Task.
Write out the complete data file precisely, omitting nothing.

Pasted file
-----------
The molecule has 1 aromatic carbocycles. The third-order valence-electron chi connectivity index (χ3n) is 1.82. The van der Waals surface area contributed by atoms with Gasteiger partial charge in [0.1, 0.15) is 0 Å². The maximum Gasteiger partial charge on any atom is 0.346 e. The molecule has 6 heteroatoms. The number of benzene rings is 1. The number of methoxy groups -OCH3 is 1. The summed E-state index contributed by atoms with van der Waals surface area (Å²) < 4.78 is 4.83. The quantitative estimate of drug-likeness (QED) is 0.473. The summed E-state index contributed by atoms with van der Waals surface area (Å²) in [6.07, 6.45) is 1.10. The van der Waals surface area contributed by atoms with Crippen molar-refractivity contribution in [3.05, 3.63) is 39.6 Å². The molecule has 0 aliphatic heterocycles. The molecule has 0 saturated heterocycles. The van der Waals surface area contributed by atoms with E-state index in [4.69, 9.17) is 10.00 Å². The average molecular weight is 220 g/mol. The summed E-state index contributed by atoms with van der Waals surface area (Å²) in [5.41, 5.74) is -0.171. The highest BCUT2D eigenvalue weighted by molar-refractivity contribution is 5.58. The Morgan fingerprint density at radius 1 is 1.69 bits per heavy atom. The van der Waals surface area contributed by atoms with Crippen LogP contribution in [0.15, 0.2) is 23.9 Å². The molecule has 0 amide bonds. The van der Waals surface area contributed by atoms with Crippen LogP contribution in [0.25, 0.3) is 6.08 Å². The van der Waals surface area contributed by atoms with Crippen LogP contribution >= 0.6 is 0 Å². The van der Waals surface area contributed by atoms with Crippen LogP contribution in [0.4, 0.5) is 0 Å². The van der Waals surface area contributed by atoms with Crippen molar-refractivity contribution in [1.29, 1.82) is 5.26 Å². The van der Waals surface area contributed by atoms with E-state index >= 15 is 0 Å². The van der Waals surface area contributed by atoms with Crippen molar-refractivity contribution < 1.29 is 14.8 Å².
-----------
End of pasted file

The molecule has 1 aromatic carbocycles. The third-order valence-electron chi connectivity index (χ3n) is 1.82. The van der Waals surface area contributed by atoms with Gasteiger partial charge in [0.1, 0.15) is 0 Å². The maximum Gasteiger partial charge on any atom is 0.346 e. The molecule has 6 heteroatoms. The number of benzene rings is 1. The number of methoxy groups -OCH3 is 1. The summed E-state index contributed by atoms with van der Waals surface area (Å²) < 4.78 is 4.83. The quantitative estimate of drug-likeness (QED) is 0.473. The summed E-state index contributed by atoms with van der Waals surface area (Å²) in [6.07, 6.45) is 1.10. The van der Waals surface area contributed by atoms with Crippen molar-refractivity contribution in [3.05, 3.63) is 39.6 Å². The molecule has 0 aliphatic heterocycles. The molecule has 0 saturated heterocycles. The van der Waals surface area contributed by atoms with E-state index in [4.69, 9.17) is 10.00 Å². The average molecular weight is 220 g/mol. The summed E-state index contributed by atoms with van der Waals surface area (Å²) in [5.41, 5.74) is -0.171. The highest BCUT2D eigenvalue weighted by molar-refractivity contribution is 5.58. The Morgan fingerprint density at radius 1 is 1.69 bits per heavy atom. The van der Waals surface area contributed by atoms with Crippen LogP contribution in [0.15, 0.2) is 23.9 Å². The molecule has 0 amide bonds. The van der Waals surface area contributed by atoms with Crippen LogP contribution in [0.25, 0.3) is 6.08 Å². The van der Waals surface area contributed by atoms with Crippen LogP contribution >= 0.6 is 0 Å². The van der Waals surface area contributed by atoms with Crippen LogP contribution in [0.4, 0.5) is 0 Å². The van der Waals surface area contributed by atoms with Crippen molar-refractivity contribution in [1.29, 1.82) is 5.26 Å². The van der Waals surface area contributed by atoms with E-state index >= 15 is 0 Å². The van der Waals surface area contributed by atoms with Crippen molar-refractivity contribution < 1.29 is 14.8 Å².